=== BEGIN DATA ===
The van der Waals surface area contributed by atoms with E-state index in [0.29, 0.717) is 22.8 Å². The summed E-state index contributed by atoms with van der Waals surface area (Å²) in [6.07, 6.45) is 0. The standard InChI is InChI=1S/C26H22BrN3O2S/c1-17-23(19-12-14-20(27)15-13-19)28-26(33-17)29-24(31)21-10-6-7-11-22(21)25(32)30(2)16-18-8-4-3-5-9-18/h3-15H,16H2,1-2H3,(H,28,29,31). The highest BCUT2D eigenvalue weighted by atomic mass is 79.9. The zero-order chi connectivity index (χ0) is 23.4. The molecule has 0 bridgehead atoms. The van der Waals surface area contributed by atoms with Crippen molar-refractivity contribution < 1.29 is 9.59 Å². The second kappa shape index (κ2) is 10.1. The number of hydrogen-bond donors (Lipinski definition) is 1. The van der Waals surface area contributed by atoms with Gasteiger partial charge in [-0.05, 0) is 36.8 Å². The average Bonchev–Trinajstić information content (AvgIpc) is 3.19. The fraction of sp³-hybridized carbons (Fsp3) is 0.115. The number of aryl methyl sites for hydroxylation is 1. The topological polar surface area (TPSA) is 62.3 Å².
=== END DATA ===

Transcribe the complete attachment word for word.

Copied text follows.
The van der Waals surface area contributed by atoms with E-state index in [0.29, 0.717) is 22.8 Å². The summed E-state index contributed by atoms with van der Waals surface area (Å²) in [6.07, 6.45) is 0. The standard InChI is InChI=1S/C26H22BrN3O2S/c1-17-23(19-12-14-20(27)15-13-19)28-26(33-17)29-24(31)21-10-6-7-11-22(21)25(32)30(2)16-18-8-4-3-5-9-18/h3-15H,16H2,1-2H3,(H,28,29,31). The highest BCUT2D eigenvalue weighted by atomic mass is 79.9. The zero-order chi connectivity index (χ0) is 23.4. The molecule has 0 bridgehead atoms. The van der Waals surface area contributed by atoms with Crippen molar-refractivity contribution < 1.29 is 9.59 Å². The second kappa shape index (κ2) is 10.1. The number of hydrogen-bond donors (Lipinski definition) is 1. The van der Waals surface area contributed by atoms with Gasteiger partial charge in [-0.05, 0) is 36.8 Å². The average Bonchev–Trinajstić information content (AvgIpc) is 3.19. The fraction of sp³-hybridized carbons (Fsp3) is 0.115. The number of aryl methyl sites for hydroxylation is 1. The topological polar surface area (TPSA) is 62.3 Å².